Geeky Stuff

Macs go Intel, then go Windows? (UPDATED)


After the announcement in 2005 that Apple were going to change their Macintosh computers from the IBM/Motorola PowerPC range of processors to Intel's x86 line everyone thought they were nuts. Well it seems the insanity continues as Apple have just announced a program called Boot Camp that allows anyone with an Intel-based Mac to run Windows! Yowzers!

UPDATE: A 3rd party company has developed a $50 program called Parallels which lets your Intel Mac run a huge array of operating systems while you are still running OSX, i.e. no reboot required, thus giving you much more flexibility. While audio doesn't work and you can't access the CD/DVD drive, for standard applications I think this is a better way to go. Nifty.

Ruby on Rails 1.1 is out


Just a quick mention that Ruby on Rails version 1.1 has just been released, adding some really awesome new features that will continue to make life even easier for web developers everywhere, yes, including even you. Some of the niceties include Javascript templates, to make your AJAX more swishy, JOINs and other fancy things have been added to ActiveRecord, and integration testing to help make your sites more solid - solid as a rock, you might say. Go forth and update, young padawan.

Ruby on Rails, Rails tutorials in British emag


A British PDF magazine called ObjectiveView recently featured two pretty good articles in its ninth issue (2.2mb PDF), one on Ruby on Rails and another on Ruby itself. While neither article is aimed at beginners, anyone who's worked with other languages should be able to get a leg up with them. One aspect of the Rails tutorial I particularly liked was how it showed doing the database development using migrations, one of Rails' most powerful features. While the tutorials are good I also suggest taking a quick look at some of the instructional videos and other tutorials available on the main Rails site, and of course one of the many books available.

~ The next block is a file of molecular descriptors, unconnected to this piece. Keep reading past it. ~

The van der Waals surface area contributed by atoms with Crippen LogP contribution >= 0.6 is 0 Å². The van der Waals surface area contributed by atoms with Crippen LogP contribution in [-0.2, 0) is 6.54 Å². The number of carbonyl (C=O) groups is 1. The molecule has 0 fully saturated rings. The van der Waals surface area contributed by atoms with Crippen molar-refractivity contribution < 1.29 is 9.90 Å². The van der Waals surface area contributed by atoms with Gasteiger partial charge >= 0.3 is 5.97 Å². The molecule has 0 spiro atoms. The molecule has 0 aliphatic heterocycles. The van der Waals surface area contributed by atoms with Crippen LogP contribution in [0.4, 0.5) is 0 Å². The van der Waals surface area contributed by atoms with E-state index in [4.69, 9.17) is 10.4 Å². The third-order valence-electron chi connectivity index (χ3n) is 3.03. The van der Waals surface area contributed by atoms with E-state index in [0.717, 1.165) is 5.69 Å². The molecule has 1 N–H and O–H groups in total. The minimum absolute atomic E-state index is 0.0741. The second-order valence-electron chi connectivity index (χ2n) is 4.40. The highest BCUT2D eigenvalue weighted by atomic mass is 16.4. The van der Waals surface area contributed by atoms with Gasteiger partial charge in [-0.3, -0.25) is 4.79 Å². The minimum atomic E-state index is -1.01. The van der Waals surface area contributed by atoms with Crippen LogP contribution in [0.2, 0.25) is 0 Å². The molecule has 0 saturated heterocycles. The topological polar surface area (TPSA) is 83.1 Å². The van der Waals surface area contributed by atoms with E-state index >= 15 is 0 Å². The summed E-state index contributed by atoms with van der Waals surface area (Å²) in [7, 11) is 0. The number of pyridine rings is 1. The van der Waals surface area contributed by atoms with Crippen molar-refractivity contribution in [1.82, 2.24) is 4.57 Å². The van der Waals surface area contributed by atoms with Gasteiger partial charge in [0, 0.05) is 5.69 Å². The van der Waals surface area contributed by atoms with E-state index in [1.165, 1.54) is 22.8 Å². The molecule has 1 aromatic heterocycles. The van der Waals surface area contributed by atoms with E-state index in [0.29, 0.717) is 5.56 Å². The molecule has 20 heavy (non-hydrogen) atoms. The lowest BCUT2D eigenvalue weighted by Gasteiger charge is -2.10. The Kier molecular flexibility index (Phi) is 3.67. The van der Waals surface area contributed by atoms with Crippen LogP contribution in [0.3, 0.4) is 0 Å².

"Getting Real" on project development


The folks behind Ruby on Rails, 37Signals, have compiled ninety essays on almost every aspect of project development and are making it available as a $19 PDF "book" called Getting Real. As a taster they have four essays available for free, which give a good idea of what to expect in the rest of the book, and so far it looks like it'll be well worth reading, just looking at the table of contents is enough to get me salivating.

MSFT looses brain learning AJAX


While developing their competition for Google Maps, MSFT seem to have forgotten how to develop good applications and gone back to the philosophies they used to develop Bob. I present, to you, one of the worst pieces of crud ever:

While it is true that this maps application is still under development, there's almost no way they could turn this into something usable without throwing out probably two-thirds of its functionality, which I doubt they'll do. Yet another example of why MSFT drastically needs to learn the concepts of KISS, as others have to great effect: Google Maps and GMail, 37 Signals's Basecamp, Campfire, Backpack, TaDa List and Writeboard, Carson System's DropSend, etc, etc, etc.



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